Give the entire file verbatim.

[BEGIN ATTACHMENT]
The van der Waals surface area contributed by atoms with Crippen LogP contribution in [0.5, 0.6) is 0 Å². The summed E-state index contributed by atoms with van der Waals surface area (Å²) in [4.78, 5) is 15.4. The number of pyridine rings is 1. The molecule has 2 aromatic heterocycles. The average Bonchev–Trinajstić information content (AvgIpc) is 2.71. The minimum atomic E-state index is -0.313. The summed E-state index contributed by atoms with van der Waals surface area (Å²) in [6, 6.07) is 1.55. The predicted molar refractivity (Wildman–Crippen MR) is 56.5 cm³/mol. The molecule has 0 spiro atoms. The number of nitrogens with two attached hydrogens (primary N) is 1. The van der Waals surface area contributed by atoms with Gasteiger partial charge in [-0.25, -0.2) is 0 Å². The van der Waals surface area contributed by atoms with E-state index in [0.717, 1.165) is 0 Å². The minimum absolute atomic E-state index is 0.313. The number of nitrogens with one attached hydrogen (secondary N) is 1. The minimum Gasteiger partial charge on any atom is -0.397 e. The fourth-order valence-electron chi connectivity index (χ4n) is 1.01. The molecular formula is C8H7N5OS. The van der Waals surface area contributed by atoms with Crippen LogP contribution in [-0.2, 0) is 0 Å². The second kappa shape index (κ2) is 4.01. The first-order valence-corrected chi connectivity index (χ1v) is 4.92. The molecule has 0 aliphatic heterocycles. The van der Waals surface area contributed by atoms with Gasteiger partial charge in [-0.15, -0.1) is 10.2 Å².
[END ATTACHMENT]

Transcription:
The van der Waals surface area contributed by atoms with Crippen LogP contribution in [0.5, 0.6) is 0 Å². The summed E-state index contributed by atoms with van der Waals surface area (Å²) in [4.78, 5) is 15.4. The number of pyridine rings is 1. The molecule has 2 aromatic heterocycles. The average Bonchev–Trinajstić information content (AvgIpc) is 2.71. The minimum atomic E-state index is -0.313. The summed E-state index contributed by atoms with van der Waals surface area (Å²) in [6, 6.07) is 1.55. The predicted molar refractivity (Wildman–Crippen MR) is 56.5 cm³/mol. The molecule has 0 spiro atoms. The number of nitrogens with two attached hydrogens (primary N) is 1. The van der Waals surface area contributed by atoms with Gasteiger partial charge in [-0.25, -0.2) is 0 Å². The van der Waals surface area contributed by atoms with E-state index in [0.717, 1.165) is 0 Å². The minimum absolute atomic E-state index is 0.313. The number of nitrogens with one attached hydrogen (secondary N) is 1. The minimum Gasteiger partial charge on any atom is -0.397 e. The fourth-order valence-electron chi connectivity index (χ4n) is 1.01. The molecular formula is C8H7N5OS. The van der Waals surface area contributed by atoms with Crippen LogP contribution in [-0.2, 0) is 0 Å². The second kappa shape index (κ2) is 4.01. The first-order valence-corrected chi connectivity index (χ1v) is 4.92. The molecule has 0 aliphatic heterocycles. The van der Waals surface area contributed by atoms with Gasteiger partial charge in [-0.15, -0.1) is 10.2 Å².